10. Accumulate-Repeat-Accumulate-Accumulate Codes

    NASA Technical Reports Server (NTRS)

    Divsalar, Dariush; Dolinar, Samuel; Thorpe, Jeremy

    2007-01-01

    Accumulate-repeat-accumulate-accumulate (ARAA) codes have been proposed, inspired by the recently proposed accumulate-repeat-accumulate (ARA) codes. These are error-correcting codes suitable for use in a variety of wireless data-communication systems that include noisy channels. ARAA codes can be regarded as serial turbolike codes or as a subclass of low-density parity-check (LDPC) codes, and, like ARA codes they have projected graph or protograph representations; these characteristics make it possible to design high-speed iterative decoders that utilize belief-propagation algorithms. The objective in proposing ARAA codes as a subclass of ARA codes was to enhance the error-floor performance of ARA codes while maintaining simple encoding structures and low maximum variable node degree.

  11. Accumulation of policyclic aromatic hydrocarbons (PAHs) in surface litter and soils in four forests in the United States

    NASA Astrophysics Data System (ADS)

    Obrist, D.; Perlinger, J. A.; Zielinska, B.

    2014-12-01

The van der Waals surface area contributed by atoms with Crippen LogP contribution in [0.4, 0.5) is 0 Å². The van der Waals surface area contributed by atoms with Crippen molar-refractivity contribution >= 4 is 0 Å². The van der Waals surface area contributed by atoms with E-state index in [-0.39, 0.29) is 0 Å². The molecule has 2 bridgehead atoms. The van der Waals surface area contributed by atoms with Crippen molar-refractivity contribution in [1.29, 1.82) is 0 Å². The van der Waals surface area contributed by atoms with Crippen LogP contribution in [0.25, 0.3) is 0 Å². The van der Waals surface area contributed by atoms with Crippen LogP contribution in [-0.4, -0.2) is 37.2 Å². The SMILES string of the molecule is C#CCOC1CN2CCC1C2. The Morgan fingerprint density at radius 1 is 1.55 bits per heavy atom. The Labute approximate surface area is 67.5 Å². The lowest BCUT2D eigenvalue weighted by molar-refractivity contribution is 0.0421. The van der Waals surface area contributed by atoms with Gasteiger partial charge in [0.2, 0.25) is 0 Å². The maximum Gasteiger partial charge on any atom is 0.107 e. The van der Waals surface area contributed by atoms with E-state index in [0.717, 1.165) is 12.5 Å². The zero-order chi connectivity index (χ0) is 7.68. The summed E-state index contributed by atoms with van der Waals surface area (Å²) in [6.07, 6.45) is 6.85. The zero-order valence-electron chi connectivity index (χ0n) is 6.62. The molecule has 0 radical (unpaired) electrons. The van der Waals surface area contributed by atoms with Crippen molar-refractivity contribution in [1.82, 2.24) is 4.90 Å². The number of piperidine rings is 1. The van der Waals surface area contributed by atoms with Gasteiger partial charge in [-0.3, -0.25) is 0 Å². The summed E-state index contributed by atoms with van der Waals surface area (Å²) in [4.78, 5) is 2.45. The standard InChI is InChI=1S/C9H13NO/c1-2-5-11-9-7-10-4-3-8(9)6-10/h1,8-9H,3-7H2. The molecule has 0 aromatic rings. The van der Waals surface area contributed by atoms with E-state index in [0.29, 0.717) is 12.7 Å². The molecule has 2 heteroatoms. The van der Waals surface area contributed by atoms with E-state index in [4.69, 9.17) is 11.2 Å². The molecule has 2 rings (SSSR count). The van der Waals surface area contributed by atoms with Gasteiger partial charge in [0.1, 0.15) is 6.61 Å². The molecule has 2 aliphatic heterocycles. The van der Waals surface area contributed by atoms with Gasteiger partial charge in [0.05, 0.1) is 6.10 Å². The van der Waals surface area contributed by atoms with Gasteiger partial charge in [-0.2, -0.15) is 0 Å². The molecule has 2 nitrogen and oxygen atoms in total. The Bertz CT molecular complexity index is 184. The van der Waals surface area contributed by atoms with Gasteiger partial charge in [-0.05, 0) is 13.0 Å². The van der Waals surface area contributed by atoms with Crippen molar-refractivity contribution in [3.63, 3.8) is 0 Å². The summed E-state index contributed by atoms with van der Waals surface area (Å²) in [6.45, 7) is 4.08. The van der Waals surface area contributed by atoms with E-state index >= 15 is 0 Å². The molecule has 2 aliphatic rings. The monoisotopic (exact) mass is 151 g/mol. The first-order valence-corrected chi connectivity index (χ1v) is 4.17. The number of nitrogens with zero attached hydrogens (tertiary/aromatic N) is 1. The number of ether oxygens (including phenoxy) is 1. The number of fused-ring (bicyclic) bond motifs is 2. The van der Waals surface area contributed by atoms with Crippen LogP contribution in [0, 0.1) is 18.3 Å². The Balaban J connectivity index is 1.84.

Polycyclic aromatic hydrocarbons (PAHs) are toxic environmental pollutants originating from the incomplete combustion of organic material, both from natural or anthropogenic sources. Once emitted, they can be transported across thousands of kilometers impacting remote environments. Here, we characterize the distribution of 23 PAHs and 9 oxygenated PAHs (Σ32PAH) in litter and soils in four remote forests in the United States. Concentrations of Σ32PAH in fresh surface litter (Oi layers) showed very low levels in three of the four forests (mixed coniferous forest in Maine, deciduous blue oak forest in California, and a coniferous forest in Washington State), with PAHs levels much lower than those reported in previous studies from Europe. The analysis showed that PAHs represented a mix of regional background sources. Highest PAH levels were observed in a coniferous forest floor in Florida, attributable to frequent prescribed burning of understory vegetation at this site, and supported by high contributions of retene (>7%; compared to <1% at other sites). Σ32PAH increased in deeper, more decomposed organic litter layers, increasing from 57±19 ng g-1 (in Oi layer) to 511± 285 ng g-1 in decomposed, humidified litter layers (Oe and Oa horizons). In mineral soils, Σ32PAH were over an order of magnitude lower (average 37±8 ng g-1), which was attributed to higher bulk densities of mineral soils. However, standardized per unit of organic carbon (OC), Σ32PAH:OC ratios in mineral soils also were below levels observed in overlying litter, indicating a strong sorption capacity of organic horizons for atmospheric deposition. Within mineral soils, Σ32PAH:OC ratios increased with depth (Ah horizons: 750±198 ng g-1; B horizons: 1,202±97 ng g-1), indicating that vertical transfer in mineral soils leads to significant accumulation of PAH in subsoils. ΣPAH:OC increases observed in deeper soil layers may be attributed to slower mineralization rates of PAHs compared to OC, plus